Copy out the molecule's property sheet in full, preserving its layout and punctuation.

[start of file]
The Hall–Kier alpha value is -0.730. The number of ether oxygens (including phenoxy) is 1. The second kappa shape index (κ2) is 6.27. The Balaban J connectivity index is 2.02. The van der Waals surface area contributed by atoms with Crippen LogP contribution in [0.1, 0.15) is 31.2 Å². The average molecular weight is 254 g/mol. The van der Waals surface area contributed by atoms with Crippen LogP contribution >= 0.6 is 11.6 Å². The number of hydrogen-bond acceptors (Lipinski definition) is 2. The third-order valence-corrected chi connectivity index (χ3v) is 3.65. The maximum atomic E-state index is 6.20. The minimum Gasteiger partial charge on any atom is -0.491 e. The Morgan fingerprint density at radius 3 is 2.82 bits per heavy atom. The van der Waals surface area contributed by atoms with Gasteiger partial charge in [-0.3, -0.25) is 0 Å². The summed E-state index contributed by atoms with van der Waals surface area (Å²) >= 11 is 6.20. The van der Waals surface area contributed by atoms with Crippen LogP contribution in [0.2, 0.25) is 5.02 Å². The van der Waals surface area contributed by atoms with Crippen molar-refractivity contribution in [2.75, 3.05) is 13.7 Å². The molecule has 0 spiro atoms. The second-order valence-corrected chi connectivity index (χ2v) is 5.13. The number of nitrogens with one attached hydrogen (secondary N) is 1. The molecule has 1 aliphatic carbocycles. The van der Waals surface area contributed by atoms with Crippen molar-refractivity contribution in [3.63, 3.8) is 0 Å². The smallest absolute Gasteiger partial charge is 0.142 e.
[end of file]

The Hall–Kier alpha value is -0.730. The number of ether oxygens (including phenoxy) is 1. The second kappa shape index (κ2) is 6.27. The Balaban J connectivity index is 2.02. The van der Waals surface area contributed by atoms with Crippen LogP contribution in [0.1, 0.15) is 31.2 Å². The average molecular weight is 254 g/mol. The van der Waals surface area contributed by atoms with Crippen LogP contribution >= 0.6 is 11.6 Å². The number of hydrogen-bond acceptors (Lipinski definition) is 2. The third-order valence-corrected chi connectivity index (χ3v) is 3.65. The maximum atomic E-state index is 6.20. The minimum Gasteiger partial charge on any atom is -0.491 e. The Morgan fingerprint density at radius 3 is 2.82 bits per heavy atom. The van der Waals surface area contributed by atoms with Gasteiger partial charge in [-0.3, -0.25) is 0 Å². The summed E-state index contributed by atoms with van der Waals surface area (Å²) >= 11 is 6.20. The van der Waals surface area contributed by atoms with Crippen LogP contribution in [0.2, 0.25) is 5.02 Å². The van der Waals surface area contributed by atoms with Crippen molar-refractivity contribution in [2.75, 3.05) is 13.7 Å². The molecule has 0 spiro atoms. The second-order valence-corrected chi connectivity index (χ2v) is 5.13. The number of nitrogens with one attached hydrogen (secondary N) is 1. The molecule has 1 aliphatic carbocycles. The van der Waals surface area contributed by atoms with Crippen molar-refractivity contribution in [3.63, 3.8) is 0 Å². The smallest absolute Gasteiger partial charge is 0.142 e.